Leave and Remain liberals will need to heal their rifts or the conservatives will take over

If we ever imagined that June’s referendum on Britain’s membership of the EU would end the arguing, we would have been much mistaken. I have taken part in this arguing enthusiastically, but it is time to take a step back. Where are we heading?

Let’s start with the Remainers. A recent poll has shown that few people who voted to remain in the EU regret their vote. They mostly believe that the results of Brexit will be highly detrimental, and many continue to protest. But what for? The vote for Brexit was narrow, but decisive within Britain’s political system. Most English and Welsh MPs have seen significant majorities for Leave in their own seats. The Remain vote was inefficiently distributed, with majorities mainly in London and Scotland, which is now politically marginalised by the rise of the SNP, a process that is likely to lead to that country’s breakaway. The vote is widely seen as an English and Welsh revolt against London, and the bulk of MPs are minded to heed it, and no general election will change that. The chances of stopping Brexit look thin – and would entail an ugly fight with Leave supporters that would do nothing to heal a divided nation. Only if the cohesion of the Leave side starts to break could alternative possibilities emerge – and there is no sign of that. Some leave voters express regret or apprehension, but this is very soft and is not a political move of any significance.

So why can’t Remainers move on and make the best of it? Because so many of them regard it as a matter of values. Remainers really don’t like the values of the stereotypical Leave supporters, whom they see as being illiberal – though not all are, of course. They get the anger of white working class voters, but blame it on national government failure not EU membership, and do not find that it is an excuse for narrow-mindedness or, as they see it, stupidity. Real venom is reserved for the many middle class supporters of Brexit – seen as a combination of the awkward squad, who always criticise and never take responsibility, and people who can’t accept that the world moves on. The rise in hate crime since the vote only convinces Remain supporters that they should stand up for their values. One way of looking at this is the popular model of grief, which sees denial followed by anger, bargaining, depression and only then acceptance. Remainers are stuck somewhere between anger and bargainings. They know that moving on means depression, and we are scared of the abyss, so are stuck on anger and bargaining.

What of the Leave side? It is possible to have some sympathy for them. The boot is on the other foot now. They are the ruling elite, receiving all the brickbats instead of giving them. Much of what is said against them is spurious or speculative, with an intention to stir up trouble rather than anything constructive. They find that nearly half the population is angry about the cause they support, and they don’t know how to handle it.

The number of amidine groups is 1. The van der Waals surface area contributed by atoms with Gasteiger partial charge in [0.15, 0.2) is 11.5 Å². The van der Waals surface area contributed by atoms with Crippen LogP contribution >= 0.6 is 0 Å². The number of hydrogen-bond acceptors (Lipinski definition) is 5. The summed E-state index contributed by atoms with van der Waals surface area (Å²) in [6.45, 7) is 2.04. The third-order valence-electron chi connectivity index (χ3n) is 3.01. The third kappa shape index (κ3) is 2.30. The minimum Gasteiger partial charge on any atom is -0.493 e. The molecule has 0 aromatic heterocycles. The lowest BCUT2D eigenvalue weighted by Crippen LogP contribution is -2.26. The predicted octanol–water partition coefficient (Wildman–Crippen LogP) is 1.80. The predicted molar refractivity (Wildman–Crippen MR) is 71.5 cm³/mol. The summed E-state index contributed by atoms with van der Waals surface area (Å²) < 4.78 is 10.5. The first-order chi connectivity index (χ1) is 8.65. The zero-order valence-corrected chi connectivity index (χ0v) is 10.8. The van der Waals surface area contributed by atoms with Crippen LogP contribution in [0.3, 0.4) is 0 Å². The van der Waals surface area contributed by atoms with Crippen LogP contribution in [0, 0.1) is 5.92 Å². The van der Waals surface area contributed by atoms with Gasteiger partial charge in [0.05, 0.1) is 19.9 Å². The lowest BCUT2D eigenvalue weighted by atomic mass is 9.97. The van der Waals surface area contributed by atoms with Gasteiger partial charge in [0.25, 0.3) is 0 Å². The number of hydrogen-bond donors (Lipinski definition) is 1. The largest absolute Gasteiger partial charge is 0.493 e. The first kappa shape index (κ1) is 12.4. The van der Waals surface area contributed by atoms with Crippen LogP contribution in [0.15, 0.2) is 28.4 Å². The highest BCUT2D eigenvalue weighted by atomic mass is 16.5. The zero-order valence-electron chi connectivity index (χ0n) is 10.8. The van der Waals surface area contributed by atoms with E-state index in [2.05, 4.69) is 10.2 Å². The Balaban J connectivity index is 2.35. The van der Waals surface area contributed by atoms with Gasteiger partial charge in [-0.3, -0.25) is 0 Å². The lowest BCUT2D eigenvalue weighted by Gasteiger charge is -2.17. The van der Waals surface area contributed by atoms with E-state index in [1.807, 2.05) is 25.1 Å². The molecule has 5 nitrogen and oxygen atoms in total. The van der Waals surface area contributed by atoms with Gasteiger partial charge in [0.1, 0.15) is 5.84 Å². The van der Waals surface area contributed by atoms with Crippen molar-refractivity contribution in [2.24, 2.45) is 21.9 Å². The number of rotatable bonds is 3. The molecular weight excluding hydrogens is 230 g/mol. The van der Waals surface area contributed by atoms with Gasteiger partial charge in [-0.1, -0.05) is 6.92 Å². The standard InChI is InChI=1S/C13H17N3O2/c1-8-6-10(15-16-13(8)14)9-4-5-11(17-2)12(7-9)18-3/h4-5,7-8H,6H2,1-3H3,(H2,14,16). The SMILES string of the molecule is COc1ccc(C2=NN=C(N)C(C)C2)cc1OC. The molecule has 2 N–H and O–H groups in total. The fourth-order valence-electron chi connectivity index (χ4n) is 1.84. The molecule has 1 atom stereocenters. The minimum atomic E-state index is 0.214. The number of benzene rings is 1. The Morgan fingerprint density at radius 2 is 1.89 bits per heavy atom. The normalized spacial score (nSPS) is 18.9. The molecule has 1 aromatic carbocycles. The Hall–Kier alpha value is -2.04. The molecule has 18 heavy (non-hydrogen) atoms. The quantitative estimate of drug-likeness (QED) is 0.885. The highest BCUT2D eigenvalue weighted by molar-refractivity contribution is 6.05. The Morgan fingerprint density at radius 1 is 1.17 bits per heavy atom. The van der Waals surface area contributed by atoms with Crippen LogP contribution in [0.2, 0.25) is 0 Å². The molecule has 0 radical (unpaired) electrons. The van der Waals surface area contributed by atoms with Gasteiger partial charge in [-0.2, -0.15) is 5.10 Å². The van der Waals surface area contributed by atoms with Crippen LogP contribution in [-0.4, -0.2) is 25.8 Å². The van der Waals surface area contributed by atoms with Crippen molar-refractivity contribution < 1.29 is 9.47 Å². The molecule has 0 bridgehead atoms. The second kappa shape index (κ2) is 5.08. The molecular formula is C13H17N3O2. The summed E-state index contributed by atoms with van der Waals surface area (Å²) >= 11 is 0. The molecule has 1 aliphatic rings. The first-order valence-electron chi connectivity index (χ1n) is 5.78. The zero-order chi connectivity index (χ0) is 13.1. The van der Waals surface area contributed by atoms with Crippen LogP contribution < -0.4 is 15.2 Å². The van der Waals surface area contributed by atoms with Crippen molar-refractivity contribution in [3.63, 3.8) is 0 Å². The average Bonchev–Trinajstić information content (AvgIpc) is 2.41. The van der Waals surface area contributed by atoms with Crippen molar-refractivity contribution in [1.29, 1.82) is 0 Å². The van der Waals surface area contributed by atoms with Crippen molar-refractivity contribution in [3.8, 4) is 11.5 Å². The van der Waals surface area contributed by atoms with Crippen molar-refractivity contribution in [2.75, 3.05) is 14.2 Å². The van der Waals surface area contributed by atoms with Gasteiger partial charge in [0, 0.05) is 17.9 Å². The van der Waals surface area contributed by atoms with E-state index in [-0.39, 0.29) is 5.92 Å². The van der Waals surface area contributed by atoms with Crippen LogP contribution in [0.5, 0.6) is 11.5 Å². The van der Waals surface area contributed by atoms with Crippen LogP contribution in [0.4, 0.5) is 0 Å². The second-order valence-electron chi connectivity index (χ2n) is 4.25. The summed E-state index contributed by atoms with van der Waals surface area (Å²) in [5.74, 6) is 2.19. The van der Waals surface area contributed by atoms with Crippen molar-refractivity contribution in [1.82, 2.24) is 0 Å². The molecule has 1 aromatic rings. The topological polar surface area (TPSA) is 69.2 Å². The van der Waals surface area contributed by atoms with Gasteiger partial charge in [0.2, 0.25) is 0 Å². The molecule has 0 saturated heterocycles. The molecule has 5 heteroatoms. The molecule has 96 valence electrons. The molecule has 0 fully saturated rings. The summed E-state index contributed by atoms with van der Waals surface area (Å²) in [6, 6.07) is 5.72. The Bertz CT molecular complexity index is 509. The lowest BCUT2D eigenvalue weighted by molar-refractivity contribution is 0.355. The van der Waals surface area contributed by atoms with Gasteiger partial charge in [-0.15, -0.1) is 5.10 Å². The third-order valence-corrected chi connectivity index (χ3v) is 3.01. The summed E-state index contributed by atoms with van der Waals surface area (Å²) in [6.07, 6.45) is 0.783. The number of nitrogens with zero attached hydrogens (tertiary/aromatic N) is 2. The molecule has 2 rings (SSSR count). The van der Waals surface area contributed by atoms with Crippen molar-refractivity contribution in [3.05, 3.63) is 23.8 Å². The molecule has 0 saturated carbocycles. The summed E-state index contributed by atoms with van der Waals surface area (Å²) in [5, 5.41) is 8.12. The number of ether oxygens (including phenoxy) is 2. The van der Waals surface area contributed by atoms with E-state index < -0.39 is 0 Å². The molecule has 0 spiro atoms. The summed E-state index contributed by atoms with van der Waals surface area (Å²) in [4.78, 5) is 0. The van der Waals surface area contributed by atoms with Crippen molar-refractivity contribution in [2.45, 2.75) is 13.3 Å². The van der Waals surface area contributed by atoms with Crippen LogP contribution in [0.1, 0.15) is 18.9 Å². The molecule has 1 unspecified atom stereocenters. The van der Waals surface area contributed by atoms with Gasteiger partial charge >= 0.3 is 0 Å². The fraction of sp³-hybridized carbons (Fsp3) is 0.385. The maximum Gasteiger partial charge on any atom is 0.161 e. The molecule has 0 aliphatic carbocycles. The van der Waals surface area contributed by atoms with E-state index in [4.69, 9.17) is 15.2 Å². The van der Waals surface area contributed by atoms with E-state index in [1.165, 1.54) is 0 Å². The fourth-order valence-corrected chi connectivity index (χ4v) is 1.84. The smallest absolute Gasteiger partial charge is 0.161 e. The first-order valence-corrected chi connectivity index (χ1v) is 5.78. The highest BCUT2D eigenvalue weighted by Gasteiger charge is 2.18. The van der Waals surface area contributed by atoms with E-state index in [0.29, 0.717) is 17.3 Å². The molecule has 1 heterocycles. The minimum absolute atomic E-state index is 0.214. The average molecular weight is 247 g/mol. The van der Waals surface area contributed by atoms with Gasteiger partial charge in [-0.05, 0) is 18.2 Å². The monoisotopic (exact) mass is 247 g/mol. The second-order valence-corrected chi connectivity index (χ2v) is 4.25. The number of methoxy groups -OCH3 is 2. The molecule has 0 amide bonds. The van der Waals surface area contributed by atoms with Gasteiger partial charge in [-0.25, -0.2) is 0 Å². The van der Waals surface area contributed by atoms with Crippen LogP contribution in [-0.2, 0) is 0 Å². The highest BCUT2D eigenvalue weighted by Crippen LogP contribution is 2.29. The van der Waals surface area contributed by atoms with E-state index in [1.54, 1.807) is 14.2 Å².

What Brexit supporters need to understand are the dynamics of change management: any disruptive change is going to be stormy. On one model I was taught in management training, change in an organisation goes through four distinct phases (clearly related to the five phases of grief). First there is denial. People think that the change doesn’t really affect them – it is about other people. Inexperienced managers mistake this calm for acceptance and think things are going well. Then comes anger, as the effect of the change sinks in and people realise that their comfortable ways will be threatened. Management is often accused of being clueless by people who haven’t understood what the management is trying to do. The next phase is chaos. As the change moves into implementation, things start to go wrong; people feel lost in an unfamiliar environment. Management’s reputation remains low. Finally things settle down and we have renewal. You have to understand that this pattern is inevitable in any meaningful change. In a well managed change there is still anger and chaos, but they are short-lived. In a badly managed one the change can be derailed, even if it is ultimately a good idea.

This is what is happening over Brexit. Brexit was always going to be disruptive: if you supported Brexit, this is what you signed up for – there’s no point in being annoyed about it. We have moved on from denial to anger: that’s progress. But the next phase is chaos – this has to be embraced rather than deferred, because otherwise we will never move on. The chaos phase will probably start with the invocation of Article 50 of the EU Treaty, which makes departure all but inevitable. But how to minimise the downside? The process has not been well planned (or planned at all, some would say), so getting through it quickly will be impossible. Brexit supporters need to keep moving things on so that things can start to settle down in a new reality. This requires a relentless focus on problem-solving, and not arguing about why you are doing it. But Brexit politicians tend not be strong on problem-solving – they are the disruptive types who like to blame others for anything that goes wrong, rather than sort things out themselves.